This year is the 30th for this robust wine and food celebration, which takes place both at the ski resort and in downtown Taos. Local restaurants and over 40 national wineries come together for several days of dinners, seminars, tastings, and even an on-mountain après. The dinners are a highlight: Wineries are matched with local restaurants to produce four-course meals that bring the wines to life. At the Reserve Tasting, held at El Monte Sagrado resort in downtown Taos, appetizers are paired with reserve varietals from the dozens of participating wineries. But the Grand Tasting, at the ski resort, is the main event: 150 wines plus tastes from a dozen local restaurants. Cap it off with the Champagne Brunch on the final morning, featuring different releases of everyone’s favorite bubbly beverage. Taos Winter Wine Festival

Copper Uncorked

Enjoying a snowy bite at Copper Uncorked

Copper Uncorked, March 25, Copper Mountain, Colo.

A food and wine festival built around wings? Why not? Uncorked might not be as, well, highbrow as the others in this roundup, but don’t count it out. This one-day celebration of the humble chicken wing pits Copper chefs against one other to develop the most popular wing-and-wine pairing. Totally unfussy and laid-back, Uncorked seeks to prove that wings are more than just bar food. Copper Uncorked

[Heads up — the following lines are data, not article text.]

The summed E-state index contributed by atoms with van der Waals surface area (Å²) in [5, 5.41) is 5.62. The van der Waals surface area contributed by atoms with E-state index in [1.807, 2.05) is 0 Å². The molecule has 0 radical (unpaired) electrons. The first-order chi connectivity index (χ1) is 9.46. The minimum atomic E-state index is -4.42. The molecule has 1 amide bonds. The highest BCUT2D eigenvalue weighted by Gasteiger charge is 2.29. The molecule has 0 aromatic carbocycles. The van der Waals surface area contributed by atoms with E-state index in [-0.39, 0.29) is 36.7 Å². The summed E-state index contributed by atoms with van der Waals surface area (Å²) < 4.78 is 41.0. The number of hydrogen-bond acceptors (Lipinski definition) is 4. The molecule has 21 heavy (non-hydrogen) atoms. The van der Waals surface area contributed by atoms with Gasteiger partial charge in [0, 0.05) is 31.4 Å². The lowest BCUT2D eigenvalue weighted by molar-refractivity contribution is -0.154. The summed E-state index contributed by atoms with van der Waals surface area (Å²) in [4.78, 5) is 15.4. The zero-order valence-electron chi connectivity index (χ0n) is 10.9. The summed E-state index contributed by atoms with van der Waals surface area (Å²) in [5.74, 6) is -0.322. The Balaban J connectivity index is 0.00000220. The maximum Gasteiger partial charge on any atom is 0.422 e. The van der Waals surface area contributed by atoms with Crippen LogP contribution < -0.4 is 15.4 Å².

Taste of Vail

A delectable morsel from Taste of Vail

Taste of Vail, April 5–9, Vail, Colo.

Combine Vail Village, a weekend in April, local chefs, and internationally acclaimed wines, and you get an amazing springtime bash. Taste of Vail is one of ski country’s best food and wine festivals, with offerings for everyone from true foodies to culinary dabblers. Don’t-miss events include the Colorado Lamb Cook-Off, highlighting the American version of the meat, which is less gamy; the Mountain Top Tasting, gourmet bites paired with wines at 10,350 feet at the summit of Vail Mountain; and the Grand Tasting and Auction, Taste of Vail’s signature soirée, featuring all of the wineries and restaurants. Taste of Vail